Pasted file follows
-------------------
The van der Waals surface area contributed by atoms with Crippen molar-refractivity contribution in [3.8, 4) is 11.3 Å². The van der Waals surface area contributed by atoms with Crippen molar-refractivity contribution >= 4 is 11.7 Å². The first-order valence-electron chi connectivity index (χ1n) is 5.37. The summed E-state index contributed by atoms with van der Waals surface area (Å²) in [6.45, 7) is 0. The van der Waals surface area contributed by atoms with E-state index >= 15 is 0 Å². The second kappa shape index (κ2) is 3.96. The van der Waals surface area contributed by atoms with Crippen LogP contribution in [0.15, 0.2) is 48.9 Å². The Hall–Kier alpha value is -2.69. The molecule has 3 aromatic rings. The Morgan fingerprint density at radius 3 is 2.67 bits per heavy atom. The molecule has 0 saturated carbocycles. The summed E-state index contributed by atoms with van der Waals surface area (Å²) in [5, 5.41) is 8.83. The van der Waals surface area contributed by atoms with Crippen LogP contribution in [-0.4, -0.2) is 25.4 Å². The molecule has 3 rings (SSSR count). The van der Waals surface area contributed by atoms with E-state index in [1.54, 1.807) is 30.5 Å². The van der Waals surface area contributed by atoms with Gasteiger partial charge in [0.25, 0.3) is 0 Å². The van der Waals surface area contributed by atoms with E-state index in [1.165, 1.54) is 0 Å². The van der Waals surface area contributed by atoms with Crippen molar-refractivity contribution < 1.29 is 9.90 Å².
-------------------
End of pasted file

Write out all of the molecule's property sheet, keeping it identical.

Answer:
The van der Waals surface area contributed by atoms with Crippen molar-refractivity contribution in [3.8, 4) is 11.3 Å². The van der Waals surface area contributed by atoms with Crippen molar-refractivity contribution >= 4 is 11.7 Å². The first-order valence-electron chi connectivity index (χ1n) is 5.37. The summed E-state index contributed by atoms with van der Waals surface area (Å²) in [6.45, 7) is 0. The van der Waals surface area contributed by atoms with E-state index >= 15 is 0 Å². The second kappa shape index (κ2) is 3.96. The van der Waals surface area contributed by atoms with Crippen LogP contribution in [0.15, 0.2) is 48.9 Å². The Hall–Kier alpha value is -2.69. The molecule has 3 aromatic rings. The Morgan fingerprint density at radius 3 is 2.67 bits per heavy atom. The molecule has 0 saturated carbocycles. The summed E-state index contributed by atoms with van der Waals surface area (Å²) in [5, 5.41) is 8.83. The van der Waals surface area contributed by atoms with Crippen LogP contribution in [-0.4, -0.2) is 25.4 Å². The molecule has 3 rings (SSSR count). The van der Waals surface area contributed by atoms with E-state index in [1.54, 1.807) is 30.5 Å². The van der Waals surface area contributed by atoms with Gasteiger partial charge in [0.25, 0.3) is 0 Å². The van der Waals surface area contributed by atoms with E-state index in [1.165, 1.54) is 0 Å². The van der Waals surface area contributed by atoms with Crippen molar-refractivity contribution < 1.29 is 9.90 Å².